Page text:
- Making a Splash: Water-type.
- Mythology Gag: Remoraid highly resembles the Gunfish enemy from Game Freak's earlier game Pulseman.
- Playing with Fire: One of the very few Water-type lines able to learn Flamethrower and Fire Blast.
- Psychic Powers: Both Remoraid and Octillery can learn Psybeam and Psychic.
- The Red Baron: Remoraid are known as "the sniper of the seas".
- Required Party Member: For Mantyke to evolve, it needs to level up while a Remoraid is in the party.
- Secret Art: Octazooka, which is exclusive to Octillery via leveling up. It's worth noting that the Japanese name of the attacknote takes it a step further by actually being named after Octillery itself.
- Those Two Guys: Remoraid and Mantine are seen together often, primarily in the latter's sprites in earlier games.
- Viewers Are Geniuses: As opposed to the common "Pokémon evolves into bigger, adult version" style of evolution, Remoraid was based on a gun and Octillery on a cannon. Game Freak thought players would understand, but apparently this failed, because to this day there are message board posts asking why a fish evolves into an octopus. Their rarity in their debut generation (and unavailability in Crystal) does not help in the slightest. The connection becomes clearer when you realize that Remoraid is based on an Archerfish and that both Archerfish and Octopi use water jets. Additionally, both remoras and octopi are aquatic animals with suction pads.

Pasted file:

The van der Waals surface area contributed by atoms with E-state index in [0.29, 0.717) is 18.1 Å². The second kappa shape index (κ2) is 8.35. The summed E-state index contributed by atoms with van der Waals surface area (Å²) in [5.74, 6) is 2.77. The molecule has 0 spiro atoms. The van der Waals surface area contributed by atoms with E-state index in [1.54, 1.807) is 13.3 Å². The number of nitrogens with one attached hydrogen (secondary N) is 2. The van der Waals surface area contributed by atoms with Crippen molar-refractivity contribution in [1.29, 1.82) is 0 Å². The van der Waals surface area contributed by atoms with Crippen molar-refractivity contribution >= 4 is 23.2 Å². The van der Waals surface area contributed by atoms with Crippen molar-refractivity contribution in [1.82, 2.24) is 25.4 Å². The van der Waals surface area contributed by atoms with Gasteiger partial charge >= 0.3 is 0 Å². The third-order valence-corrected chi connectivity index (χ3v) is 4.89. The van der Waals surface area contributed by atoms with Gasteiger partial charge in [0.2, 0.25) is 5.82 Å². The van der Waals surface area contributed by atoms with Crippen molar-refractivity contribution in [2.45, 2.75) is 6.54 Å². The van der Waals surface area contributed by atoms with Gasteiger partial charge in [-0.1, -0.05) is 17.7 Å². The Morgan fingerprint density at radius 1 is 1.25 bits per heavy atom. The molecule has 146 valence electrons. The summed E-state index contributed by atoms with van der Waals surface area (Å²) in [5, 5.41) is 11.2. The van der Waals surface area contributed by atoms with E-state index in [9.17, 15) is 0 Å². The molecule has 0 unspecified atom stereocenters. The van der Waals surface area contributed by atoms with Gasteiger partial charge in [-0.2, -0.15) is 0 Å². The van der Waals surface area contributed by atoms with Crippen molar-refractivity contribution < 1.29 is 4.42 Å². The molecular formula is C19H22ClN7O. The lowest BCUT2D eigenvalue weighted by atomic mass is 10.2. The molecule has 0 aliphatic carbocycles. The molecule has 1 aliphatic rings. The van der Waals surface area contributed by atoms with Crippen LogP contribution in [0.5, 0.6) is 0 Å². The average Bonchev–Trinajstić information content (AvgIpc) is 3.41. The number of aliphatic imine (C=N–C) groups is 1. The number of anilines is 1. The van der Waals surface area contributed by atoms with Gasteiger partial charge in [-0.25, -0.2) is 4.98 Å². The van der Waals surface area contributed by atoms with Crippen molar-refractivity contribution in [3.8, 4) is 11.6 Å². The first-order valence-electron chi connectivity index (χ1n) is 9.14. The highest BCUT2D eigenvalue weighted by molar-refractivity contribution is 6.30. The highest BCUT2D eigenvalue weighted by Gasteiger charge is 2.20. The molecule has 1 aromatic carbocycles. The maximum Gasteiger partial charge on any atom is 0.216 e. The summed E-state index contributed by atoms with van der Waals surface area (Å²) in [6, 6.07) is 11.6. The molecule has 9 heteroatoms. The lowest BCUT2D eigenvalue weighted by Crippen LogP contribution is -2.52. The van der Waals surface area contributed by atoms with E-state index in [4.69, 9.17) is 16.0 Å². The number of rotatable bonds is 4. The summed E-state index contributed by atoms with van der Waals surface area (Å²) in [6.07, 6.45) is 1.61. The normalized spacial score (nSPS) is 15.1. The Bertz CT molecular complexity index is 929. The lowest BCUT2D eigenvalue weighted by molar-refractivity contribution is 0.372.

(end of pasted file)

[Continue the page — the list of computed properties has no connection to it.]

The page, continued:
225: Delibird (デリバード deribaado)